SpaceX had its Falcon 9 rocket on the launch pad for an early Saturday, May 19 launch. All seemed to be going well as the five main engines on the rocket lit, only to be shut down almost immediately. The ignition sequence was canceled with the rocket engines aglow after a slightly high combustion chamber pressure was noted. This is the latest delay in what's becoming common in the attempt to be the first company to send a private spacecraft to the International Space Station.
SpaceX has announced that it will try to lift off again Tuesday. The cause of the slightly high-pressure in one of the rocket engines has been identified, and a faulty part has been replaced. The launch on Saturday was scrubbed less than a second before liftoff. The cause of high-pressure in one of the engines was determined to be a defective valve.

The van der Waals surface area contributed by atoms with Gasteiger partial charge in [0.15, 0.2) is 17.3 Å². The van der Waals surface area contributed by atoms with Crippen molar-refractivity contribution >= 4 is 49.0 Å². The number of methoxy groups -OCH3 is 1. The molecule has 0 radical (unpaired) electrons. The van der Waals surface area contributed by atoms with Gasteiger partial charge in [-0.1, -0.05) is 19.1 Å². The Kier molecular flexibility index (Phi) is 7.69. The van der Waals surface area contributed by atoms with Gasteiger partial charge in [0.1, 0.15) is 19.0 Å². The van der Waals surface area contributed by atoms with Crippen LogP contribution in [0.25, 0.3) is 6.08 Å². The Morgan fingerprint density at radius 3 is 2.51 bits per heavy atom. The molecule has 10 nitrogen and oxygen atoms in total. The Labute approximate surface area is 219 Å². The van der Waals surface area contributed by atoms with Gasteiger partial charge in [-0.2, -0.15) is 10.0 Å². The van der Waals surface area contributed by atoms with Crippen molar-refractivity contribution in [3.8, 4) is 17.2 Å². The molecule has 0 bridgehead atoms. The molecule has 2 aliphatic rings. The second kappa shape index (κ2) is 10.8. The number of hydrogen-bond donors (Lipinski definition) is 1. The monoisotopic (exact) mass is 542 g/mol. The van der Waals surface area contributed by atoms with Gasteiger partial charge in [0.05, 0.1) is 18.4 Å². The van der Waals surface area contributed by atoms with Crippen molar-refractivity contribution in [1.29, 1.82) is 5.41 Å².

The valve was easy to reach, and has now been replaced. That particular part had been tested previously, and the tests raised no indication of defect. It's certainly better for the launch to have been aborted on the launch pad, rather than a faulty valve leading to a disaster such as an explosion during flight. SpaceX issued an official statement Saturday noting that the high-pressure was in engine five's combustion chamber.
Today SpaceX Exploration Technologies, (SpaceX) issued the following statement on today’s launch attempt.
Today’s launch was aborted when the flight computer detected slightly high pressure in the engine 5 combustion chamber. We have discovered root cause and repairs are underway.
During rigorous inspections of the engine, SpaceX engineers discovered a faulty check valve on the Merlin engine. We are now in the process of replacing the failed valve. Those repairs should be complete tonight. We will continue to review data on Sunday.
If things look good, we will be ready to attempt to launch on Tuesday, May 22nd at 3:44 AM Eastern.